Sure, no problem. I'll preface here by saying I'm going to include in my reasoning things that hopefully align with Dramatica principles but also things that are possibly completely irrelevant from a Dramatica point of view. This will allow for separating out the non-Dramatica considerations (or re-stating them more accurately within the Dramatica model.)
1. In this movie, MC and IC are sometimes muddled.
I'm starting here because I think it helps explain in part why there's so much debate about this. Despite being called "Captain America: Civil War", you could just as easily (and possibly more accurately) call it "Avengers: Civil War". The Avengers movies, like the comics from which they're derived, tend to be that most dastardly of things, "ensemble" stories.
In some scenes in the movie, the main character appears to be Steve Rogers: when he's at the table seeing the footage that makes Scarlet Witch start to cry, "Enough," he says, both troubled by what he's seen and trying to look out for his people. We're not watching Cap through Tony's eyes, we're right there along with him. The "I" is Steve Rogers. What is Tony doing here? Pressuring him to change his approach: "I can live with whatever restrictions they want to put on us. Why can't you?"
Other times, the main character appears to be Tony: when he's confronted by the woman who's son died because of the Avengers. We're seeing the story through his POV in that moment, wrestling with what Tony's wrestling with.
So, all I'm saying here is that it sometimes appears as if the MC throughline ends up being a handoff between Steve and Tony as we varyingly switch to their POV's. It creates confusion – not just in terms of analyzing the story, but sometimes just when watching the movie. I think this is actually intentional on the part of the Russo brothers: they want to make it difficult for us to empathize too strongly with the point of view of either character, so they obfuscate who it is by constantly switching the sense of who's experiencing the problems first-hand and who's pressuring the other to change the approach (i.e. "I" and "you" seem to get swapped around)
2. If I've got to choose, then Steve Rogers is the MC and Tony is the IC
Here are reasons, some dumb, some hopefully not:
We spend most of the movie with Cap, not with Tony. This is a function of pure math of onscreen time (i.e. "turn off the sound and what do you see?")
Jim mentioned the idea that the audience knows what the MC knows. While I have issues with this (based on Dark Knight, Serenity, and The Contender), it seems to me that Tony keeps a lot more secrets from the audience than Steve does. Tony's manipulated all these things in the background such as having Vision subtly hold Scarlet Witch prisoner (we don't find this out until Vision is forced to admit it – Tony hides it from us), Tony puts together a plan to stop Steve from escaping with Bucky which we don't know about until he suddenly ambushes them at the airport – unlike Steve who's told us his plan to steal the Avengers quinjet to get them out of the country.
The movie's called "Captain America: Civil War" and in every one of those movies, the main character has been Captain America. It ain't called "Tony Stark: Guilty Conscience". Of course, a filmmaker can set out to make one movie but end up making another, but having unintentionally made Tony the main character would have to be seen a colossal failure to achieve their intent. This isn't Sherlock Holmes – we're not watching Steve through Tony's eyes.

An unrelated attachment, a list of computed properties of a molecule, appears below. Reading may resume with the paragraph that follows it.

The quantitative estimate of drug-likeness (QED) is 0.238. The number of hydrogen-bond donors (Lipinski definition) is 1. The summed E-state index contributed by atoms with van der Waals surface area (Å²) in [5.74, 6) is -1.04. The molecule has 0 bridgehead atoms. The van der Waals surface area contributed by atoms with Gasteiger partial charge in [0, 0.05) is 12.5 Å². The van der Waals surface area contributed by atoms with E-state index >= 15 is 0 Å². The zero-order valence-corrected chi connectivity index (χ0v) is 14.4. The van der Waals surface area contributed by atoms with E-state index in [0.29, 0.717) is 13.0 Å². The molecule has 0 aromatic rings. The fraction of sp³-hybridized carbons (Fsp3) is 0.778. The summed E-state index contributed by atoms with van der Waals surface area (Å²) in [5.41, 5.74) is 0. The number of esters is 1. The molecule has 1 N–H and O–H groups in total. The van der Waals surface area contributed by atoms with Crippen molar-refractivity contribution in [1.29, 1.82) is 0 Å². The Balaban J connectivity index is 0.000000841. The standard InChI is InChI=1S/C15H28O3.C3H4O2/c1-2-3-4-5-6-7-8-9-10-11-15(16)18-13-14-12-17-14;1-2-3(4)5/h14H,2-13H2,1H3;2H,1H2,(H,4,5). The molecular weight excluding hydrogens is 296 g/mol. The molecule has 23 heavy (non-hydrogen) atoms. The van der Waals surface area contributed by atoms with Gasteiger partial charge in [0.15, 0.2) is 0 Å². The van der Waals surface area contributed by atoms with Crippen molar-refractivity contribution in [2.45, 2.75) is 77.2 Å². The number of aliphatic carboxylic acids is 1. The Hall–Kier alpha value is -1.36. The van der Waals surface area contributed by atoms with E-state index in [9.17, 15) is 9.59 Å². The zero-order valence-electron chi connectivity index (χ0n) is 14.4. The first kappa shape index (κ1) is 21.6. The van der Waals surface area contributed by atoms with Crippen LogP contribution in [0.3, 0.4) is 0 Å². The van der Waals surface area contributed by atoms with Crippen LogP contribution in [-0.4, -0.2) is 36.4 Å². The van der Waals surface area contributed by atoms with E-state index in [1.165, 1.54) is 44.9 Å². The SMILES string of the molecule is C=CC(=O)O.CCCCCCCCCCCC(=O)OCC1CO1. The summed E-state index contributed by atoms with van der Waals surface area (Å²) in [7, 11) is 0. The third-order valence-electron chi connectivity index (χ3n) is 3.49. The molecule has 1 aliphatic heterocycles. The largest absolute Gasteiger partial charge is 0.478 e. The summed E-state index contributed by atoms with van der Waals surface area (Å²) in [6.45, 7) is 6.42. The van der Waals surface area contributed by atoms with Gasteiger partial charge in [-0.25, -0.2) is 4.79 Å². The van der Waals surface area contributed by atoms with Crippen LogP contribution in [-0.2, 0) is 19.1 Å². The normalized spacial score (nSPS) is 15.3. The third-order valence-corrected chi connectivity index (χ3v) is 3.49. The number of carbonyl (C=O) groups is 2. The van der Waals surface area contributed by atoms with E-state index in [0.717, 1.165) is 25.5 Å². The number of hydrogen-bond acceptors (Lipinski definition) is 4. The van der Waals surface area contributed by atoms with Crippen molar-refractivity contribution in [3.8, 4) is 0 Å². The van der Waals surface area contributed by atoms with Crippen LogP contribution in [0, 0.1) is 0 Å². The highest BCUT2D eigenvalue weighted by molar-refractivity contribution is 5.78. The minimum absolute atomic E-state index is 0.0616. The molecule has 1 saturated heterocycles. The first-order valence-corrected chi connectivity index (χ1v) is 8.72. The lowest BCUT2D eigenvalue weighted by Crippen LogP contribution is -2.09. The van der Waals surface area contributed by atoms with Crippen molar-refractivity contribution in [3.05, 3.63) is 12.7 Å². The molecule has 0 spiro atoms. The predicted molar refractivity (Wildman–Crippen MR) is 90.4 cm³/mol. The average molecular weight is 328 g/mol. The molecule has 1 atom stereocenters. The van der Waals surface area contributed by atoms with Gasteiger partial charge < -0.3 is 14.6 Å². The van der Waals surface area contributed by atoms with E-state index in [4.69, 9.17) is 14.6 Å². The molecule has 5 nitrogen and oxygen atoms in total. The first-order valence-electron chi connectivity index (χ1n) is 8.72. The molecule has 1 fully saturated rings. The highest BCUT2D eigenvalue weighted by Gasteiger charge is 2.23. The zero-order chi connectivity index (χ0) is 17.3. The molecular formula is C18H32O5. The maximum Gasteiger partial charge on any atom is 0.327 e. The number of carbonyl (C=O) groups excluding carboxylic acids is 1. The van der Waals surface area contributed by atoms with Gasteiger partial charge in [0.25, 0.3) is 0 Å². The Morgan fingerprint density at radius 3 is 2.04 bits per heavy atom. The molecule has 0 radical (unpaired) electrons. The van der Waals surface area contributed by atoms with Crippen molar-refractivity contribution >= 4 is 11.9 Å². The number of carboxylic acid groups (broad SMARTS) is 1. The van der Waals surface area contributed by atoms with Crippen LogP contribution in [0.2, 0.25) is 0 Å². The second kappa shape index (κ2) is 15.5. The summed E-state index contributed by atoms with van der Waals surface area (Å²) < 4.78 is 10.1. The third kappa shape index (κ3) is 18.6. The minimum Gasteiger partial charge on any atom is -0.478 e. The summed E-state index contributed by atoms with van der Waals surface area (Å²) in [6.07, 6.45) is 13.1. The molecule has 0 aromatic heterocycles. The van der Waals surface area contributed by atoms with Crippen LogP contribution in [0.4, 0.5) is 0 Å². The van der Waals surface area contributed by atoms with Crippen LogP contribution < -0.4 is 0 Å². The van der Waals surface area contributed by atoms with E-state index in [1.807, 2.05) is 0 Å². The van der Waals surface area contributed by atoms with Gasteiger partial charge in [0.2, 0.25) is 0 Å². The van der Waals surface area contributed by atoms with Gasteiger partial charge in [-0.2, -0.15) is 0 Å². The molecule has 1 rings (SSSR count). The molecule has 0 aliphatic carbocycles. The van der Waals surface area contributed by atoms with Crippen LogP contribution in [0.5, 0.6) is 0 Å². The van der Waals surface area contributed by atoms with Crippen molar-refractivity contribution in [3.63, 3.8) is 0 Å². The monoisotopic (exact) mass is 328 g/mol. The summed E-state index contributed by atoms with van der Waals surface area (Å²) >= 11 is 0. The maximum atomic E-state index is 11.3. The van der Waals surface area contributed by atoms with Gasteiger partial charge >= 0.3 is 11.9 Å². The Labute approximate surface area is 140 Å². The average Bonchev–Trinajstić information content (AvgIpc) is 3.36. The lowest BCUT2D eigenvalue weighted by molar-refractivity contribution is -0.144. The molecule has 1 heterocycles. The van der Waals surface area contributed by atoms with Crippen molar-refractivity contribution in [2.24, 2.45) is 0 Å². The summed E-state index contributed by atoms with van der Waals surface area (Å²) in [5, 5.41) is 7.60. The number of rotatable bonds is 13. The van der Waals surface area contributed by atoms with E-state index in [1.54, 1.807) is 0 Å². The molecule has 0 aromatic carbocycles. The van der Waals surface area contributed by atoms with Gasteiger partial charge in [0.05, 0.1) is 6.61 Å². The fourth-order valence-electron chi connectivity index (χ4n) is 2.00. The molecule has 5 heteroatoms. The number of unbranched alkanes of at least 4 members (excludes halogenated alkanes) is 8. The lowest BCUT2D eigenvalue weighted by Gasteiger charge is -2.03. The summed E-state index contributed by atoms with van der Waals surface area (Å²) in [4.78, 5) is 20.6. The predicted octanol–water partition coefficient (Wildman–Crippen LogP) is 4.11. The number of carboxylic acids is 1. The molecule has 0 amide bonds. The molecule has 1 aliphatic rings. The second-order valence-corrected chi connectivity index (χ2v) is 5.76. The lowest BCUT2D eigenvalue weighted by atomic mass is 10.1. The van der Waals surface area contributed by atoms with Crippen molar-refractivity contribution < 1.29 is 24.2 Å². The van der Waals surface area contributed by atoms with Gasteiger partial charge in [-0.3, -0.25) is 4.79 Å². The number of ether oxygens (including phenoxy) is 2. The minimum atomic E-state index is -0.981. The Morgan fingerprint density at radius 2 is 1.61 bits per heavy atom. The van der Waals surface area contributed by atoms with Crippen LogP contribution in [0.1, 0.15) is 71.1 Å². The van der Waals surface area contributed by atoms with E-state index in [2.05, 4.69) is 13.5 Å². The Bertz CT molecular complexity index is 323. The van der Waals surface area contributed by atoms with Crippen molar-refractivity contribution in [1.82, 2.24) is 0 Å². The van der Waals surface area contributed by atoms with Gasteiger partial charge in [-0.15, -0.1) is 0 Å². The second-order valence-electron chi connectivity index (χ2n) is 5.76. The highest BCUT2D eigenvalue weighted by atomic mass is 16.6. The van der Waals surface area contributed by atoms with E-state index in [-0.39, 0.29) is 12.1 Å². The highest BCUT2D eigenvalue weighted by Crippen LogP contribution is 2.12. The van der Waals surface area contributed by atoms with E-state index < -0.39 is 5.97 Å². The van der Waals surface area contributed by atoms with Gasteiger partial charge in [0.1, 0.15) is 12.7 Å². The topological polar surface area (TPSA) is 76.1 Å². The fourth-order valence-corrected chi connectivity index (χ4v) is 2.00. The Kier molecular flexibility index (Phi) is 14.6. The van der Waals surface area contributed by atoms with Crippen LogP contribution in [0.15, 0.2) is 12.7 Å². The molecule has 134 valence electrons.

(by the way, I know this is a weak point and contradicted by the whole ensemble thing, but I wanted to include it for the sake of completeness)
- Cap isn't trying to force Tony to change his position. He constantly says to him, "I understand why you feel that way, why you've made that decision. I just can't make it with you." It's Tony who consistently pushes back, unwilling to accept anything less than Steve changing his approach. Isn't this the actions of an influence character?
3. MC Domain of Activity, IC Domain of Manipulation
Let's start with the internal/external: Steve is a do-er. I really don't think there's any possible way to view him other than as someone who tries to solve the problems by enacting his will on the external world. He doesn't try to adapt to the Accords by "getting over himself" or changing how he thinks. He continues to do what's right instead of what others try to force him to do.
My sense is that the MC is in Activities. I'm tempted to say the concern is in Doing, because Steve's conflicts all come from the things he does: the fighting, running, helping Bucky escape . . .etc. However a strong case could be made that his overriding concern throughout the movie is to prevent Bucky from being captured and killed. We see that in most of Steve's scenes from the moment we know Bucky's in danger right up until the end of the movie.
The influence character through line is in Manipulation. We see Tony trying to manipulate people into choosing his side all the way through the movie (unlike Steve who often warns them that siding with him will get them in trouble.) He tries to manipulate Steve into signing the Accords with false promises (in the pen scene), he uses Spider-Man's star-struckness to get him to join his side, he gets Vision to try and hide the fact that he's actually holding Wanda prisoner.